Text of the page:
Throughout the ages, women from Britain and the Commonwealth have taken up arms for Crown and country. They have led soldiers into battle, nursed the wounded and spied in the most dangerous of circumstances.
For International Women’s Day, we have profiled five women who have shown remarkable courage during conflict.
Corporal Channing Day was just 25 years old in 2012 when a drug-using Afghan policeman turned his gun on her.
Cpl Day was the third British woman to die while serving in Afghanistan since 2001.
She had been deployed the previous month to give medical support to 40 Commando Royal Marines.
Cpl Day, of 3 Medical Regiment, had harboured ambitions of a military career since her school days. After completing work experience with the Army, a Commanding Officer told a teacher that if she chose a military career “she would do very well”.
A veteran of previous Iraq and Afghanistan deployments, according to the Ministry of Defence (MOD) she was "looked up to, especially by more junior soldiers in her Squadron, as a mature voice of experience and good advice".
"Diligent in every respect of her preparation, she had worked hard all the way through the build-up training and led by example in all that she did," said Lieutenant Colonel Phillip de Rouffignac, Commanding Officer, 3 Medical Regiment.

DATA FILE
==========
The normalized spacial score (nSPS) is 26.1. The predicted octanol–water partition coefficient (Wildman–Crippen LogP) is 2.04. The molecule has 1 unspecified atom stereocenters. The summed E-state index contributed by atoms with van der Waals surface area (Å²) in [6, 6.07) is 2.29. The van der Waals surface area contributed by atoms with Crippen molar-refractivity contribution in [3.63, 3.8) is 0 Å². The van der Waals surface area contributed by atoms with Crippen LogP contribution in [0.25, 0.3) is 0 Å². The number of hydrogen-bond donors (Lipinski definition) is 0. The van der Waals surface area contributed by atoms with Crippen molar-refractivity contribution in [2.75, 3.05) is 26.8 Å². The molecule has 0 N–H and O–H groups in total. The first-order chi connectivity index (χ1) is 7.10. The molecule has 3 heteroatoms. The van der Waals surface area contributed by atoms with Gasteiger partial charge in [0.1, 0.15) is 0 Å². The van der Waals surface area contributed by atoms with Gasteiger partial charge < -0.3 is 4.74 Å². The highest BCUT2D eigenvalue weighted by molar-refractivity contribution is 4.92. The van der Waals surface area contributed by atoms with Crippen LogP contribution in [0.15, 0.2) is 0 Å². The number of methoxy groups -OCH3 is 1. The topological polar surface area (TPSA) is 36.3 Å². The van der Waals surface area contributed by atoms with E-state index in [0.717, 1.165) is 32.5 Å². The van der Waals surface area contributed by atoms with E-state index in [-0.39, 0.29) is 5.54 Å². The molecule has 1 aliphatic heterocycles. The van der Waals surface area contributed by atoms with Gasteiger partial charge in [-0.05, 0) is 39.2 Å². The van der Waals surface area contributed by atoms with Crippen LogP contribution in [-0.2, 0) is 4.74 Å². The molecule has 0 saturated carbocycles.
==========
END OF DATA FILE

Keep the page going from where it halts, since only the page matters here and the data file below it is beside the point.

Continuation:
An estimated 1,000 people attended her funeral in her hometown of Comber, Co. Down.
In a statement, the Day family paid tribute to their daughter:
"Channing was bubbly, sporty, beautiful and lived her life for the Army. She has died doing what she lived for and in the life that she loved.
"A girl who lived her life to the full without ever giving up on her dreams.
"She was a fabulous daughter, sister, granddaughter, cousin, niece and friend. She will be so sadly missed by all."
Since her passing, the Day family have thrown themselves into fundraising, raising tens of thousands of pounds for servicemen and women suffering from trauma.